Britain's spending on legal aid tops nearly every other country in Europe, an official study has found.
England and Wales’s spending was the third highest out of nearly 50 countries analysed, and funded the second-highest number of legal aid cases each year.
The Council of Europe study torpedoes claims by lawyers in this country that legal aid is underfunded. The council even said other European countries should aim to emulate Britain’s massive investment.
In August, the Daily Mail revealed the killers of PC Andrew Harper received more than £465,000 in legal aid. The astonishing sum was paid to solicitors and barristers defending ringleader Henry Long, 19, and accomplices Albert Bowers and Jessie Cole, both 18 – who dragged the constable to his death behind a car.
Undated handout file photo issued by Thames Valley Police of Henry Long, one of the killers of Pc Andrew Harper, who with his accomplices racked up a legal aid bill of £465,000
Previously unissued photo dated 19 September 2019 of Albert Bowers (left) and Jessie Cole (centre) leaving Reading Magistrates Court following an appearance in relation to the death of PC Andrew Harper
Speedboat killer Jack Shepherd – who caused the death of 24-year-old Charlotte Brown in 2015 – got £93,000 in legal aid, despite skipping his trial and going on the run.
Miss Brown’s father Graham said last night: ‘I don’t think the taxpayer realises how generous the system is, and this report goes some way to highlight that.’
Conservative MP Tom Hunt said: ‘The legal profession... need to be careful because they are beginning to turn the phrase “legal aid” into something with negative connotations for the public.’
Yesterday’s report by the European Commission for the Efficiency of Justice looked at the legal systems in 45 Council of Europe states, plus Israel, Morocco and Kazakhstan.
Jasa Vrabec, of the CEPEJ, said of the UK’s figures: ‘This is a very good thing for access to justice to have high figures of the budget devoted to legal aid.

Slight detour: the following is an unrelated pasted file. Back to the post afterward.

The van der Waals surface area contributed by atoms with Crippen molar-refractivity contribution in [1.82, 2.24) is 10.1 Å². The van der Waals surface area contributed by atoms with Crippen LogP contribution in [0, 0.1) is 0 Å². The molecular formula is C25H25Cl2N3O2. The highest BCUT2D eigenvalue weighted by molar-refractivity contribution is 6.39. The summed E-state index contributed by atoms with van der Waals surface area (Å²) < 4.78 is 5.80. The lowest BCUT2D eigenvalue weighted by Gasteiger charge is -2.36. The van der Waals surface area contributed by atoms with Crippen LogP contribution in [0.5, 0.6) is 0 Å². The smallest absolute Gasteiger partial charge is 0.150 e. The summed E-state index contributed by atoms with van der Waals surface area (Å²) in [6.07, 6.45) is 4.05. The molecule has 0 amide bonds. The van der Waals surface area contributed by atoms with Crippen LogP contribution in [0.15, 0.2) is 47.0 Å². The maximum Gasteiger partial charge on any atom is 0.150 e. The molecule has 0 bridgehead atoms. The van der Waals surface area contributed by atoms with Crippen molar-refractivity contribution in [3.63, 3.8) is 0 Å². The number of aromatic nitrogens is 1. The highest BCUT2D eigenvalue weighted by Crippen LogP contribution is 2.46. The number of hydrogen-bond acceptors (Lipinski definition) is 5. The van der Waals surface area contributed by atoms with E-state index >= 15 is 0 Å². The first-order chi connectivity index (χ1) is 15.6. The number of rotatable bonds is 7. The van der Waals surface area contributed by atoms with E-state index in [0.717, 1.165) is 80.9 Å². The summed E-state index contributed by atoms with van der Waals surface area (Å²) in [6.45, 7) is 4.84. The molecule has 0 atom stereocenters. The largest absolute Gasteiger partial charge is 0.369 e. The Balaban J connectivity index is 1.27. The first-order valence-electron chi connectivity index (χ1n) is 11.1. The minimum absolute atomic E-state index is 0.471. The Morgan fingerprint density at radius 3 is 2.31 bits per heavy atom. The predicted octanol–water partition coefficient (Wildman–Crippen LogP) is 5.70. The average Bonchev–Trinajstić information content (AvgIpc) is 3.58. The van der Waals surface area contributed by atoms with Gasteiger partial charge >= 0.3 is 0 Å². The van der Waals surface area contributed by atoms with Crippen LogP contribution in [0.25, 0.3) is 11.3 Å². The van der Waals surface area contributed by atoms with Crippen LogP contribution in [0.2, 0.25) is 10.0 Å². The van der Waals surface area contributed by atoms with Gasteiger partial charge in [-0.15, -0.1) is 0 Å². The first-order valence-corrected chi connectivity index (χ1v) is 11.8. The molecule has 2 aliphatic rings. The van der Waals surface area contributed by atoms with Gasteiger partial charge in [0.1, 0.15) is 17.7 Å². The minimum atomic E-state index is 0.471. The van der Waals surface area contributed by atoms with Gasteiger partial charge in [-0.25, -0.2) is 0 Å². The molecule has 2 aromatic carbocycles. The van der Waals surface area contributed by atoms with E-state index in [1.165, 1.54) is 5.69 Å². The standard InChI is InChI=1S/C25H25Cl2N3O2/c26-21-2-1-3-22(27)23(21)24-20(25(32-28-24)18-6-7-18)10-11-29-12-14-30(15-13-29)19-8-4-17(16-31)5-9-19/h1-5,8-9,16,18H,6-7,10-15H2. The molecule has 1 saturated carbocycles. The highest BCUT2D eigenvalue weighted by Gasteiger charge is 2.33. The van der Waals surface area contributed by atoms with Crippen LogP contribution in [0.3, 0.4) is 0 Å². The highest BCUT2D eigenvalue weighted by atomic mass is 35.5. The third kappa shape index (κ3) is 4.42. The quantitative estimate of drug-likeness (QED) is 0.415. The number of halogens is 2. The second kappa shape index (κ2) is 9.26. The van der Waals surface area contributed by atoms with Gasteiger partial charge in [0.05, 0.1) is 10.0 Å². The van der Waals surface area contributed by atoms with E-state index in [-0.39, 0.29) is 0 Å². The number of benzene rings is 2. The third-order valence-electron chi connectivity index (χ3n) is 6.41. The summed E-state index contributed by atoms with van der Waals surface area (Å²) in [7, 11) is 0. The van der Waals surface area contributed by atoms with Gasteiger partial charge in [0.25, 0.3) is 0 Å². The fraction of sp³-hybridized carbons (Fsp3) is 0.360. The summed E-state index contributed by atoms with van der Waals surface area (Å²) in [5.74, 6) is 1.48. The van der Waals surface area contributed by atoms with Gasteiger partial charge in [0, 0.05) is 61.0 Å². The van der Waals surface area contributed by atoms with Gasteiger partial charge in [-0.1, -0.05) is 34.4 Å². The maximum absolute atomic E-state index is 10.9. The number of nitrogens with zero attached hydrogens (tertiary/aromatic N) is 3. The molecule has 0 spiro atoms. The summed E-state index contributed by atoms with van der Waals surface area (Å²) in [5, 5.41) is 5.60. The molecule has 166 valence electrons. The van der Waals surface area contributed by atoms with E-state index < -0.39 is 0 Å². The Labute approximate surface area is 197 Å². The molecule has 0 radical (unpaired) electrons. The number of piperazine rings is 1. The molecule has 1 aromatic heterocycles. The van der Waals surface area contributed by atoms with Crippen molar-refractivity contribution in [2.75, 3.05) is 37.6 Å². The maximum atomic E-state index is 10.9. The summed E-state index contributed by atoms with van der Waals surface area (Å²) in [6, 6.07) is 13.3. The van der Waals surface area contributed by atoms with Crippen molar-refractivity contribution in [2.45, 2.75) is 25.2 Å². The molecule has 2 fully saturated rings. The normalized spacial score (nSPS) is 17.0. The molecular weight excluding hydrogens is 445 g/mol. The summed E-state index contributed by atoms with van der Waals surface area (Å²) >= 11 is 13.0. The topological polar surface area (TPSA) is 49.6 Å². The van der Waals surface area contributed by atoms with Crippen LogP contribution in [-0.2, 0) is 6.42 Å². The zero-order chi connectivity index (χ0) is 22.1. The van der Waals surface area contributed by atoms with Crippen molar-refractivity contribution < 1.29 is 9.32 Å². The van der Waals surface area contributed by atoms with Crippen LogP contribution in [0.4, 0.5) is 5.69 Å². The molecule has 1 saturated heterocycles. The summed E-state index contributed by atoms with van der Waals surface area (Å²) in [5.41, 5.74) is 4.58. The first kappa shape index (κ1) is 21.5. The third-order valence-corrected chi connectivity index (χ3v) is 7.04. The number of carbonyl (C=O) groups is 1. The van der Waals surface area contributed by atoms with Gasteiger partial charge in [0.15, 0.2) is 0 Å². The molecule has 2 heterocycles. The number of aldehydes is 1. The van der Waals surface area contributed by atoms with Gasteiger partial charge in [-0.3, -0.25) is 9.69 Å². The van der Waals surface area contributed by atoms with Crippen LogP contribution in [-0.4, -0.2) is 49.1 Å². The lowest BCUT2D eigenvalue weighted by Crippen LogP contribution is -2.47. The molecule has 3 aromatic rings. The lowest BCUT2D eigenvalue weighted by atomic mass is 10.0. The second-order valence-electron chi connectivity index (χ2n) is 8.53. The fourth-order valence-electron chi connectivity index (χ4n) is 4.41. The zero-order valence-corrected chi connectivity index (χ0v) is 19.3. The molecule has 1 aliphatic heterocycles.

‘It shows the importance of justice within a judicial system and I would really like other European countries to have a higher percentage of GDP devoted to legal aid.’
Northern Ireland’s spending was the highest, with just over 48 euros (£43) per inhabitant.
Speedboat killer Jack Shepherd – who caused the death of 24-year-old Charlotte Brown in 2015 – got £93,000 in legal aid, despite skipping his trial and going on the run
Sweden was next with 35.6 euros, according to the analysis based on figures from 2018, then England and Wales with 31.3 (£28). The report found that Germany spent just 7.8 euros and France 7.16. The UK also performed strongly when measured by the number of legal aid cases which are funded. Across the country 1,538,453 cases were paid for by the taxpayer in 2018, second only to Spain with just under 1.9 million.
Last year legal aid spending in England and Wales ran to £1.5 billion, but the Bar Council, which represents barristers, has suggested the figure be increased to £2.48 billion.
But Amanda Pinto QC, chairman of the Bar Council, said: ‘Comparing England and Wales’ spending on legal aid with that of other countries is like comparing apples with oranges.’
The UK performs poorly on the number of women in the judiciary, the CEPEJ survey found. It said women made up less than 40 per cent of judges in the UK, behind countries such as Hungary, Latvia, Serbia and Romania.